Part Three: A New Council Emerges, 1993–2021 focuses on the CFR presidencies of Leslie H. Gelb and Richard N. Haass, which restored the organization’s economic vitality and refined its mission. “Globalization was picking up speed, and American foreign policymakers had not yet found principles to cope with the challenges of terrorism, civil and ethnic conflict, and nuclear proliferation,” Gavrilis writes. Gelb “brought in younger members with broader professional, geographic, and racial and ethnic backgrounds, and he expanded the Council’s range of work to reaffirm its commitment to nonpartisanship, including through Independent Task Forces.”

President since 2003, Haass revitalized the David Rockefeller Studies Program and opened a new building in Washington, DC, to increase activity in the nation’s capital. At the same time, Haass dramatically expanded outreach across the country with nontraditional audiences. “The institution has taken on additional roles. One is to make international developments and foreign policy choices understandable to a much broader cross section of Americans and others, be they students and their teachers, congregational and religious leaders, state and local officials, or average citizens,” Haass explains in the foreword. “The Council has also become an important engine of talent development. Over the years, literally thousands of young men and women have received their start in the field through some program, internship, or fellowship administered by CFR.”

In 2014, the Council launched a program for educators and students, with a mission to encourage institutions of higher learning in the United States to integrate international relations and world politics into their curricula for all students, no matter their intended major. To that end, the Council introduced Model Diplomacy, which features simulations of National Security Council meetings for students, and World101, an online library on the fundamentals of international relations, which the American Association of Librarians named one of the best digital tools of 2020.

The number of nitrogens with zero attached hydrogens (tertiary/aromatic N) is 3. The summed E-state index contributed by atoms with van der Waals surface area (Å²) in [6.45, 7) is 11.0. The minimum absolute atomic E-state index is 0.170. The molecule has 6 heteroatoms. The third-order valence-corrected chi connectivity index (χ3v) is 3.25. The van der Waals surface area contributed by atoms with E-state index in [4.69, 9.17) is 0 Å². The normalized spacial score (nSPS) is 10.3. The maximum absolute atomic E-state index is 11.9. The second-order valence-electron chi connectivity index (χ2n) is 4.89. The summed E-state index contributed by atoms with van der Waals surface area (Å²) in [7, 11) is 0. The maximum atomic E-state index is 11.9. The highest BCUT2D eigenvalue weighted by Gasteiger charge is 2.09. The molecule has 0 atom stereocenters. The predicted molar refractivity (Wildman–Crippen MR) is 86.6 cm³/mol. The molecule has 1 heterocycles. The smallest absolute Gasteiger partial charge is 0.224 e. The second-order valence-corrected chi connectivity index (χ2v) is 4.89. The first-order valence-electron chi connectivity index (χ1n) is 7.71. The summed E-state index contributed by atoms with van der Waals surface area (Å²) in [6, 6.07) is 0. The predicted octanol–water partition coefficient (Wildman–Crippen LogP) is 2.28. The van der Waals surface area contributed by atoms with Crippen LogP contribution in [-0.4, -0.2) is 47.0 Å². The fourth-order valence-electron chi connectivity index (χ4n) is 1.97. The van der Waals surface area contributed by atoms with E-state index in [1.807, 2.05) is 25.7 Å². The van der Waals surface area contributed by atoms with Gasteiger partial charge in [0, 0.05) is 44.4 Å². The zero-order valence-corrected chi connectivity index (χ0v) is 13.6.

The result is a unique hybrid institution: a think tank, publisher, educator, and meetings venue. What has not changed over the years is its independence and its commitment to producing and providing a forum for serious, policy-relevant analysis.

“In many ways, 2021 resembles the year the Council was founded. The specific issues that define international affairs are different, but overarching questions about how much of a role America should play in the world are the same. This makes the Council’s nonpartisan work and mission as important as ever,” Gavrilis concludes.

To learn more about The Council on Foreign Relations: A Short History and order your copy, please visit https://www.cfr.org/celebrating-a-century/book/.

For more information, please contact the Global Communications and Media Relations team at 212.434.9888 or [email protected].

Creative Commons
Creative Commons: Some rights reserved.
Close
This work is licensed under Creative Commons Attribution-NonCommercial-NoDerivatives 4.0 International (CC BY-NC-ND 4.0) License.
View License Detail
Close

Top Stories on CFR

Pharmaceuticals and Vaccines

Vaccines are a major public health success story, but the COVID-19 pandemic underscores the many challenges involved in getting a vaccine to everyone who needs it.

Japan

The United States’ alliance with Japan is the centerpiece of U.S. security in Asia, but new demographic challenges from within Japan raise concerns about the future of the region.

Middle East and North Africa

If Westerners are shocked at political developments in Tunisia, it’s because they described it as a straightforward success for too long.